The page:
Mexican Officials Say Flu's Ability to Spread May Be Low

By William Booth, Anne-Marie O'Connor and Joshua Partlow
Washington Post Foreign Service
Saturday, May 2, 2009

MEXICO CITY, May 1 -- Mexican health officials studying the new influenza virus said Friday they have found that its ability to spread from person to person may be fairly low, raising hopes that the extreme measures taken here -- the shutting down of all nonessential commerce and government -- can contain its spread.

In an obscure government building in the south of this city, dozens of experts in public health gathered in a "war room" to monitor on computer screens the spread of swine flu around the country. While it is far too early to answer with any certitude the most pressing questions -- how infectious and lethal is the virus? -- they offered some preliminary assessments.

Hugo López-Gatell, director of epidemiology and disease control for the Mexican Health Ministry, said one reason for higher mortality among Mexican patients is that they delay seeking help. "One of our biggest lessons was that people delay in getting to health centers," López-Gatell said. "Prompt attention diminished the deaths."

Steve Waterman, a team leader at the U.S. Centers for Disease Control and Prevention who is in Mexico to assist with the health crisis, said, "Maybe there's something about using a lot of drugs at home that may make things worse. Maybe Mexico City's high elevation . . . makes it more likely for you to have problems."

Waterman added, "They have excellent doctors and antiviral drugs, so they should be able to manage cases well." But some patients may be waiting until they are extremely sick before seeking medical help, he said. "If they come in late, there's often nothing you can do."

There have been 397 confirmed cases, and 16 of those patients have died. The number of confirmed cases is expected to rise dramatically, as Mexico has just put in place laboratories to test for the virus.

Asked to estimate the mortality rate of the outbreak in Mexico, Waterman said, "That's one of the major questions we're trying to answer."

"Mexico is in the earlier stage of transmission," he said.

Unknown Point of Origin

Scientists still do not know where the virus originated. In one major outbreak that tipped off scientists that something was amiss in Mexico, 616 people out of a population of 2,155 got sick in the town of La Gloria, which is surrounded by pig farms in Veracruz state. But Miguel Ángel Lezana, the director of the National Center for Epidemiology and Disease Control, said he doubts that pig farms caused the virus. There is only one confirmed case of swine flu in La Gloria, a 5-year-old boy who recovered.

"I don't think so. The farms are quite far," Lezana said. "Our agricultural authorities already made some analysis with the pigs there. They found nothing."

Said the Health Ministry's López-Gatell, "We don't know yet. It could have been in California, where there were the first known cases, or it could have been in any other part of the world, or in Mexico, of course."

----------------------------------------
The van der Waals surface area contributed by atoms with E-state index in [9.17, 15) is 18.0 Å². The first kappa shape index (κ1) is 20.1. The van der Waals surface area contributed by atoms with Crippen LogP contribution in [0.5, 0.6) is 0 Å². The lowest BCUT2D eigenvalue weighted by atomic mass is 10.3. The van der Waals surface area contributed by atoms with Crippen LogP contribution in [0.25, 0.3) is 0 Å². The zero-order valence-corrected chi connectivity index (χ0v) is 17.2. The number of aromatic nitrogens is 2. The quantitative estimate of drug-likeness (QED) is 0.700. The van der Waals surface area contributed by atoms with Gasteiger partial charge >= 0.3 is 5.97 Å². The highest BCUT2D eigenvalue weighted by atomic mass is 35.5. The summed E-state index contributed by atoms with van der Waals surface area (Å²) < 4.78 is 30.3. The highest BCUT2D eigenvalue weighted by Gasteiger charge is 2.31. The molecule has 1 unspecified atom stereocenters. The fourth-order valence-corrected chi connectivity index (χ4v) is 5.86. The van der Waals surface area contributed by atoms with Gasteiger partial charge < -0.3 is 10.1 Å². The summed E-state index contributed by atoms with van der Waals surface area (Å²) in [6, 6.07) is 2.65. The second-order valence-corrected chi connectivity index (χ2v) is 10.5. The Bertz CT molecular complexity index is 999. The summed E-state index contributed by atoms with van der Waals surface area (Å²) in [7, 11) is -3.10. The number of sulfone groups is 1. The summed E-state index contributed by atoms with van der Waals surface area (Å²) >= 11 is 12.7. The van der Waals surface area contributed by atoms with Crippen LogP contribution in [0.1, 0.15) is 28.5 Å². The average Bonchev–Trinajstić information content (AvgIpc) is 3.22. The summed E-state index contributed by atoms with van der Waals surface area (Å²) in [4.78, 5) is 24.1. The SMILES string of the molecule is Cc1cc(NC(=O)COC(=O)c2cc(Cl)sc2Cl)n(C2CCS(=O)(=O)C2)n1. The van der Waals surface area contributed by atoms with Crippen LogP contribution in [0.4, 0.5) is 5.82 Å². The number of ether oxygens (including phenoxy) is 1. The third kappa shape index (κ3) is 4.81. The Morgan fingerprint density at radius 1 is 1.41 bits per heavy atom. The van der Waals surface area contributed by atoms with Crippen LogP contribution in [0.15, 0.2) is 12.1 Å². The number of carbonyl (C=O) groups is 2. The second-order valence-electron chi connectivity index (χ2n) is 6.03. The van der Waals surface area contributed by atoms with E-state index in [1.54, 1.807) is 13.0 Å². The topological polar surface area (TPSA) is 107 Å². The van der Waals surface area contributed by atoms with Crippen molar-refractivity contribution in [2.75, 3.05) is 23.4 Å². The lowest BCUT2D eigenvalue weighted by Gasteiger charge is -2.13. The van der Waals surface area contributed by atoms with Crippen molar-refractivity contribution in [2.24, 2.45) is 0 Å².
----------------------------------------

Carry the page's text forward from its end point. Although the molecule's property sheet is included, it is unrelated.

López-Gatell said health officials noticed an increase of serious flu cases in the annual flu season, which runs from October to March. In the previous season, they had seen 4,000 serious cases of flu by March 2008. During this season, they had seen 4,000 such cases by December. Further outbreaks throughout the country brought an additional 3,000 cases by March -- a total of 7,000 for the season.

In addition, he said: "There were many grave cases among young people around the country, in Baja California Norte and San Luis Potosi. We said, 'What's happening?'

Scientists characterize the infectiousness of a pathogen such as a new influenza virus by assigning it a "basic reproductive number," which is a measure of how many secondary cases of flu a typical patient will cause in a population with no immunity to the pathogen.

For measles, which is highly contagious, the basic reproductive number is above 15; for smallpox, it is above 5. For ordinary influenza, the basic reproductive number ranges from 1.5 to 3.0.

"According to the preliminary models, the reproductive number that we have in the Mexico City metropolitan area is 1.5," Lezana said in an interview. "It's a number fairly low, and that's good news."

"So looking at this number, the main point is that you have a great opportunity to stop the spread of the virus," Lezana said. "So yes, there is this problem with the spread within the family, but you have a good opportunity to stop the spread of the virus outside the family."

Shifting Estimates

The Mexican epidemiologists caution that their work is preliminary and that their understanding of the virus and its infectiousness may change.

Scientists, for example, are still debating the infectiousness of the virus that caused severe acute respiratory syndrome, or SARS, which has generally been assigned a basic reproductive number of 3. The most recent estimates of the infectiousness of the 1918 influenza pandemic virus range from 1.8 to 2.0.

"I think it's very early, and any number will be uncertain. And if it is low, that is good news but not a reason to expend less effort on control. Rather the contrary: The lower the number, the more readily control measures can reduce its spread," said Marc Lipsitch, a professor of epidemiology at the Harvard School of Public Health who is assisting the CDC in battling the outbreak. He added: "At this stage, any estimate must be preliminary, and small differences can make a big difference -- say, 1.5 is much easier to deal with than 2.0."

Lezana said, "The number moves. What we expect to see is this number will be lower in the next few days."

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